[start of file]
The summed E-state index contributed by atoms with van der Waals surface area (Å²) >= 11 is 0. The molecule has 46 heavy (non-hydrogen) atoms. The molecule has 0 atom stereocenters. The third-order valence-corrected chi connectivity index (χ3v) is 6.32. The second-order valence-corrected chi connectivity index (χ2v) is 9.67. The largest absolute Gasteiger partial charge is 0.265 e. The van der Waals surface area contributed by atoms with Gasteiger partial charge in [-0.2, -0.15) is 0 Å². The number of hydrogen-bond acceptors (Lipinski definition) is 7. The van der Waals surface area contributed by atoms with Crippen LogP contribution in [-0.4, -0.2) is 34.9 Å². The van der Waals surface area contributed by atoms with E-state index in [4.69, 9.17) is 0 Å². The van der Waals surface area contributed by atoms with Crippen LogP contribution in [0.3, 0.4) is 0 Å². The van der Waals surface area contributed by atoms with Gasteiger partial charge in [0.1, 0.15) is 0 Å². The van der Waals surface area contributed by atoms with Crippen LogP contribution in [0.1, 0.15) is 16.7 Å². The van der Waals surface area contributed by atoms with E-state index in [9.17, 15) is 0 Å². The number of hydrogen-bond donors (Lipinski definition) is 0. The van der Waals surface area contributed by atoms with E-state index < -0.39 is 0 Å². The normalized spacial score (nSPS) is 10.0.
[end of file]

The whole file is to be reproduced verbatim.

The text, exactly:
The summed E-state index contributed by atoms with van der Waals surface area (Å²) >= 11 is 0. The molecule has 46 heavy (non-hydrogen) atoms. The molecule has 0 atom stereocenters. The third-order valence-corrected chi connectivity index (χ3v) is 6.32. The second-order valence-corrected chi connectivity index (χ2v) is 9.67. The largest absolute Gasteiger partial charge is 0.265 e. The van der Waals surface area contributed by atoms with Gasteiger partial charge in [-0.2, -0.15) is 0 Å². The number of hydrogen-bond acceptors (Lipinski definition) is 7. The van der Waals surface area contributed by atoms with Crippen LogP contribution in [-0.4, -0.2) is 34.9 Å². The van der Waals surface area contributed by atoms with E-state index in [4.69, 9.17) is 0 Å². The van der Waals surface area contributed by atoms with Crippen LogP contribution in [0.3, 0.4) is 0 Å². The van der Waals surface area contributed by atoms with Gasteiger partial charge in [0.1, 0.15) is 0 Å². The van der Waals surface area contributed by atoms with Crippen LogP contribution in [0.1, 0.15) is 16.7 Å². The van der Waals surface area contributed by atoms with E-state index in [9.17, 15) is 0 Å². The number of hydrogen-bond donors (Lipinski definition) is 0. The van der Waals surface area contributed by atoms with E-state index < -0.39 is 0 Å². The normalized spacial score (nSPS) is 10.0.